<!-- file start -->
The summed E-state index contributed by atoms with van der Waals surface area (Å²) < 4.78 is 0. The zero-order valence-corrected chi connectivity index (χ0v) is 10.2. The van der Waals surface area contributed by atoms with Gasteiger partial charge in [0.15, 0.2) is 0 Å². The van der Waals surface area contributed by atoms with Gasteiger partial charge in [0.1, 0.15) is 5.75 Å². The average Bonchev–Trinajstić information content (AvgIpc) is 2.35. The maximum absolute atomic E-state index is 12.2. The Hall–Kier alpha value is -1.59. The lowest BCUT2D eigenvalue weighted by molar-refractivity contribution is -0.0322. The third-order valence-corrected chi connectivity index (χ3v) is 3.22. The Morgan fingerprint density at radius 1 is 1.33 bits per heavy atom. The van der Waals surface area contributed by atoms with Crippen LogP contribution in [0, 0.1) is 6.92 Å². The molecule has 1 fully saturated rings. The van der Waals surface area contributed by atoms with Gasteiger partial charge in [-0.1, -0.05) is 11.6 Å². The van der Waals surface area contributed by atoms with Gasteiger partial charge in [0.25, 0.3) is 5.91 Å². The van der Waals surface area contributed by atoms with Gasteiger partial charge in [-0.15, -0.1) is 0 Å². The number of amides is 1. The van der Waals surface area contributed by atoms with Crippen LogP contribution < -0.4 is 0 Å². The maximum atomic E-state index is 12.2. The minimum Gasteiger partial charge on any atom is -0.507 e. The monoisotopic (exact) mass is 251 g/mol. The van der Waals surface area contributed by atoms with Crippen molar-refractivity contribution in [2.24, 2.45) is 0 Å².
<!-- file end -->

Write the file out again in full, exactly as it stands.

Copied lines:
The summed E-state index contributed by atoms with van der Waals surface area (Å²) < 4.78 is 0. The zero-order valence-corrected chi connectivity index (χ0v) is 10.2. The van der Waals surface area contributed by atoms with Gasteiger partial charge in [0.15, 0.2) is 0 Å². The van der Waals surface area contributed by atoms with Gasteiger partial charge in [0.1, 0.15) is 5.75 Å². The average Bonchev–Trinajstić information content (AvgIpc) is 2.35. The maximum absolute atomic E-state index is 12.2. The Hall–Kier alpha value is -1.59. The lowest BCUT2D eigenvalue weighted by molar-refractivity contribution is -0.0322. The third-order valence-corrected chi connectivity index (χ3v) is 3.22. The Morgan fingerprint density at radius 1 is 1.33 bits per heavy atom. The van der Waals surface area contributed by atoms with Crippen LogP contribution in [0, 0.1) is 6.92 Å². The molecule has 1 fully saturated rings. The van der Waals surface area contributed by atoms with Gasteiger partial charge in [-0.1, -0.05) is 11.6 Å². The van der Waals surface area contributed by atoms with Gasteiger partial charge in [0.25, 0.3) is 5.91 Å². The van der Waals surface area contributed by atoms with Gasteiger partial charge in [-0.15, -0.1) is 0 Å². The number of amides is 1. The van der Waals surface area contributed by atoms with Crippen LogP contribution < -0.4 is 0 Å². The maximum atomic E-state index is 12.2. The minimum Gasteiger partial charge on any atom is -0.507 e. The monoisotopic (exact) mass is 251 g/mol. The van der Waals surface area contributed by atoms with Crippen molar-refractivity contribution in [2.24, 2.45) is 0 Å².